Fascinating History Of A Gold Rush Road
An ancient Indian migration and trading powwow trail reveals fascinating history and surprising links to Italian Gold, German Beer, Kentucky Milk, and a major Indian Rebellion. This trail is located in California’s Mother Lode foothills between Yosemite National Park, Lake Tahoe and Sacramento.
Today, part of this trail is a road beginning in the gold rush town of Columbia; a town that was twice declared an honorary State Capitol after its history was preserved as a living State Historic Park. The road then winds through the scenic Stanislaus National Forest.
Begin an amazing adventure by envisioning California Mission soldiers referring to an Indian trail as the Zorro Trail, or in English, that would be the Fox Trail.
A Zorro Trail ? – Go back to 1828 when a significant Indian rebellion began against Mission servitude. Rebelling Indians relied on the fox-like cunning of their leader to evade pursuing Mission Soldiers on ancient trails in this area. Their leader was a charismatic Indian with the Mission Christian name of Estanislao, or today known as Stanislaus.
Prior to his 1828 rebellion, Stanislaus was the Alcalde or Chief of the San Jose Mission Indians. He held this position because of exceptional leadership skills. However, as the Alcalde, Mission soldiers presented him a challenge between fulfilling his Mission responsibilities and protecting his people from the soldier’s harsh and frequently unjust treatment. It has been said that as the Alcalde, he hid his identity with a mask and cape when avenging their injustices.
In 1828, Stanislaus left the Mission with 400 followers. He outwitted pursuing soldiers with fox like cunning learned as a child and military strategy learned as the Alcalde. It is easy to envision him taunting the soldiers by leaving Z marks to show that he could outwit them, as a fox outwits its enemies. This rebellion grew to include thousands of California Indians from numerous Missions.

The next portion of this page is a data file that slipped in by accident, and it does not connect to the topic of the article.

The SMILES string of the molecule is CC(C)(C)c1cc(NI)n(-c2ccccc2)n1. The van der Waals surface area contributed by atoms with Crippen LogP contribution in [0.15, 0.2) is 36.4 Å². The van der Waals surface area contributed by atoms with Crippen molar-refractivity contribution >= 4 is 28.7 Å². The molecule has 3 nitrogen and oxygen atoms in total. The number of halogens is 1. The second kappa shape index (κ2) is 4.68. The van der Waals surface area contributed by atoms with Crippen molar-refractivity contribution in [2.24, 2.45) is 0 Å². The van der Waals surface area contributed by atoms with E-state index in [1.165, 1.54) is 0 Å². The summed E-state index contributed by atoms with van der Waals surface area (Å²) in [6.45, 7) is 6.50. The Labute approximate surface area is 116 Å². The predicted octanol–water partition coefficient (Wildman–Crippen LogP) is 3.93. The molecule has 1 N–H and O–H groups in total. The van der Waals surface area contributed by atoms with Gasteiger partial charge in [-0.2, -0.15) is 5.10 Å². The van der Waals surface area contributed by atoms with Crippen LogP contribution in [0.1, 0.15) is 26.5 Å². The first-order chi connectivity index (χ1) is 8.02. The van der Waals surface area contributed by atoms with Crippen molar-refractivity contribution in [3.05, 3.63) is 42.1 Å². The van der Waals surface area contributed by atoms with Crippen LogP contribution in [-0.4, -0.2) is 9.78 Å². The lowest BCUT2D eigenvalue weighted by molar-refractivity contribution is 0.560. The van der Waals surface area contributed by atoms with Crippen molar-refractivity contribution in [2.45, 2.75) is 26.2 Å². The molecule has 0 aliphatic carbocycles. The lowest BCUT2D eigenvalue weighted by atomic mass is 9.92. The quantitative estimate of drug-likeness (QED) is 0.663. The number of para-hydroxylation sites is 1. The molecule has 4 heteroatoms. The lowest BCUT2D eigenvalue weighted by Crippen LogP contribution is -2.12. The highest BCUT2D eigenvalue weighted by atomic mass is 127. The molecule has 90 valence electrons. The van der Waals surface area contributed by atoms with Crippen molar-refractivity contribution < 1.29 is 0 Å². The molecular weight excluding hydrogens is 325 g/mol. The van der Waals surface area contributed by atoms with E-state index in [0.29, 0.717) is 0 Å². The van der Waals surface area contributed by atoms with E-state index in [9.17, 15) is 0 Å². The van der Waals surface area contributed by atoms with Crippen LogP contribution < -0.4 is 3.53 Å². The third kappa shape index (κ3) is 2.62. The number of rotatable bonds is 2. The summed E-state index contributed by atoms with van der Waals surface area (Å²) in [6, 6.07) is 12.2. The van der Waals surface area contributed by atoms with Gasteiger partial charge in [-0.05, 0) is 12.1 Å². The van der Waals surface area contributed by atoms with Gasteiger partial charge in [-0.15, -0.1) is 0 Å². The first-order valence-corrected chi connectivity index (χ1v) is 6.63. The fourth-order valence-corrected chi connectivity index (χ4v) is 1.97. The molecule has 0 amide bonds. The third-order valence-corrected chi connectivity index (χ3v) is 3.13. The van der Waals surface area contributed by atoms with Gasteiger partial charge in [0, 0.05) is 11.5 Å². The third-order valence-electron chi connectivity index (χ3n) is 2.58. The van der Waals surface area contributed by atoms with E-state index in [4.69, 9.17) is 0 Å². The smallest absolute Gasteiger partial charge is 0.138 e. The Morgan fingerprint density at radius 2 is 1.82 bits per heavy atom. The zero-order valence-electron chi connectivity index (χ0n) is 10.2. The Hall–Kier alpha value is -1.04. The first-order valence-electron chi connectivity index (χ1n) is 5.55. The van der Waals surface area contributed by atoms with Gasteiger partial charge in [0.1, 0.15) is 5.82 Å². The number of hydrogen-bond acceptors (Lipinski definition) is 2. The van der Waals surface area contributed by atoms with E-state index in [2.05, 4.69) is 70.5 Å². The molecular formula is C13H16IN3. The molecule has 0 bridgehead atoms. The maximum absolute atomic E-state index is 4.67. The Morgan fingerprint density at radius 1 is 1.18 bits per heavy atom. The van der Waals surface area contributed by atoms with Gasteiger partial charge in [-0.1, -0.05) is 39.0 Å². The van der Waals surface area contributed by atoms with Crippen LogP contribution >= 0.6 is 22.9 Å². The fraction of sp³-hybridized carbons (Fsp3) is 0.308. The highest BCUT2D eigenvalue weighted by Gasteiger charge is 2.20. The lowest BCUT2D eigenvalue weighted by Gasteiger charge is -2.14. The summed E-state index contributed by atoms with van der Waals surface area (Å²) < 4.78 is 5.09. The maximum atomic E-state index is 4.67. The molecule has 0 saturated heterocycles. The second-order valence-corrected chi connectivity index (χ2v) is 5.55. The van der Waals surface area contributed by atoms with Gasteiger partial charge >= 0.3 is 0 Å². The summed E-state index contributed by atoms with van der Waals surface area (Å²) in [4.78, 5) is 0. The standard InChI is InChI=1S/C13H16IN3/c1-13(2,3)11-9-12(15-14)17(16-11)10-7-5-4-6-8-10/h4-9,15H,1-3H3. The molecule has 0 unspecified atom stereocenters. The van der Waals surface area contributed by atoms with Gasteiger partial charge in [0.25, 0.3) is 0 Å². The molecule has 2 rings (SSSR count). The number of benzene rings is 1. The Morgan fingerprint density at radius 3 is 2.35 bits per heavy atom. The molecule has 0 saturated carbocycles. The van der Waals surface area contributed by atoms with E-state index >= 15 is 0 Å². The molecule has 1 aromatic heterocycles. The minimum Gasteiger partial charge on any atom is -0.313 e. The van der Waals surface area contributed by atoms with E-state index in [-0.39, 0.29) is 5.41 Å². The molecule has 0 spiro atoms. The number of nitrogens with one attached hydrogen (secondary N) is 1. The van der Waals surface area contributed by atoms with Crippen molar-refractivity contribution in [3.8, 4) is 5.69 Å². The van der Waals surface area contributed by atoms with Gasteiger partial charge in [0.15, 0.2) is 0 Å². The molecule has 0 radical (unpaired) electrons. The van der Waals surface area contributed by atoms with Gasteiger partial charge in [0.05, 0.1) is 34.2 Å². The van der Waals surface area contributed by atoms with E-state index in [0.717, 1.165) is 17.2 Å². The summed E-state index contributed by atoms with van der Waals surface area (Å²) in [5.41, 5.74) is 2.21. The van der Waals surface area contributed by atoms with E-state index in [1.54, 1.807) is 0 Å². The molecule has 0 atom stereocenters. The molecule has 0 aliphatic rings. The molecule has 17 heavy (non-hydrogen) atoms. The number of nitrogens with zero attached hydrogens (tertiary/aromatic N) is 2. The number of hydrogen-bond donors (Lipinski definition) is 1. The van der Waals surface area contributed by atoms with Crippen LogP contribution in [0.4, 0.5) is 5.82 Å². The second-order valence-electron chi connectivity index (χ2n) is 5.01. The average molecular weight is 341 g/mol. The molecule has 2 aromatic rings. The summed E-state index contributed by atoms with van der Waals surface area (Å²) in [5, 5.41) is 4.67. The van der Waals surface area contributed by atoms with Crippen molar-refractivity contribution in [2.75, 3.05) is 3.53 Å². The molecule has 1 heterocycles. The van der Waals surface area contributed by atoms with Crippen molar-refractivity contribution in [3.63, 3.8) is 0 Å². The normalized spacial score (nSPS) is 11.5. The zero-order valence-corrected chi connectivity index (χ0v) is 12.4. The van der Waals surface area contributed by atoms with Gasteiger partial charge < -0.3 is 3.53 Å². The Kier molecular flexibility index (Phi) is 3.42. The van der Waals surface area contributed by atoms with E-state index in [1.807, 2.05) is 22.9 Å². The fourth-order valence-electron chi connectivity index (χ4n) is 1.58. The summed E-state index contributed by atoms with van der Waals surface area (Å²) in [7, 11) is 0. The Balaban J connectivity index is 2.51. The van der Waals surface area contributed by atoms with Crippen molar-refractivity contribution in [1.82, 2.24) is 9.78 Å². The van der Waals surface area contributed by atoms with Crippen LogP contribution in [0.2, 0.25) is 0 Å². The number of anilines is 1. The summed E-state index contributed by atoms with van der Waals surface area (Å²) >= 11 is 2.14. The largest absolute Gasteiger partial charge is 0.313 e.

Considering that these Indians defended themselves with spears and arrows against the solder’s armor and guns, their success can only be attributed to Stanislaus’ fox like cunning.
A History of Names – Because of his legendary exploits, the river this trail crossed became known as the Stanislaus River. The area surrounding this river was referred to as the Tuolumne, which literally means the area of stony house dwellers. This was in reference to the many stony caves and caverns rebelling Indians used to evade their pursuers. The fascinating achievements of this Indian influenced the naming of Tuolumne County, Stanislaus County, as well as the remarkable Stanislaus National Forest. Each was named in recognition of his impressive achievements.
This is extraordinary, knowing that historians frequently gave little or biased recognition of Indian achievements. Today, after several hundred years of tragic domination, California Indians are slowly recovering their rightful and significant heritage.
An interesting side note – Historians recognize significant similarities between the feats of Stanislaus and the adventures of a fictional hero, known as Zorro.
Johnston McCulley, a pulp writer and amateur history buff created the fictional Zorro in 1919. His story provided greater literary appeal with a colorful hero of Spanish decent in the southern region of California rather than a potentially less inspiring Indian in central California. His character may also have been influenced by legends of the Hispanic bandit Joaquin Murrieta who lived in this area during the gold rush. It is not surprising that Stanislaus’ achievements most likely influenced McCully’s creation of his fictional Zorro.
Pine Log Trail – Now, let your mind travel this trail in the spring of 1850 to meet a group of prospectors known as the Hildreth party. These men left their camp in Jamestown to prospect for new gold deposits. They traveled this timeworn trail to explore areas north of the Stanislaus River, or what is today Calaveras County. Since a portion of this trail used a pine log bridge to cross the river, this portion became known as the Pine Log Trail.
After an unsuccessful search, the Hildreth party was returning to their home camp tired, discouraged and damp on an overcast spring afternoon. They had traveled past an Indian village and springs, then a Mexican encampment on this trail. Finding a suitable area, they chose to make camp before continuing the last miles to their home base in Jamestown.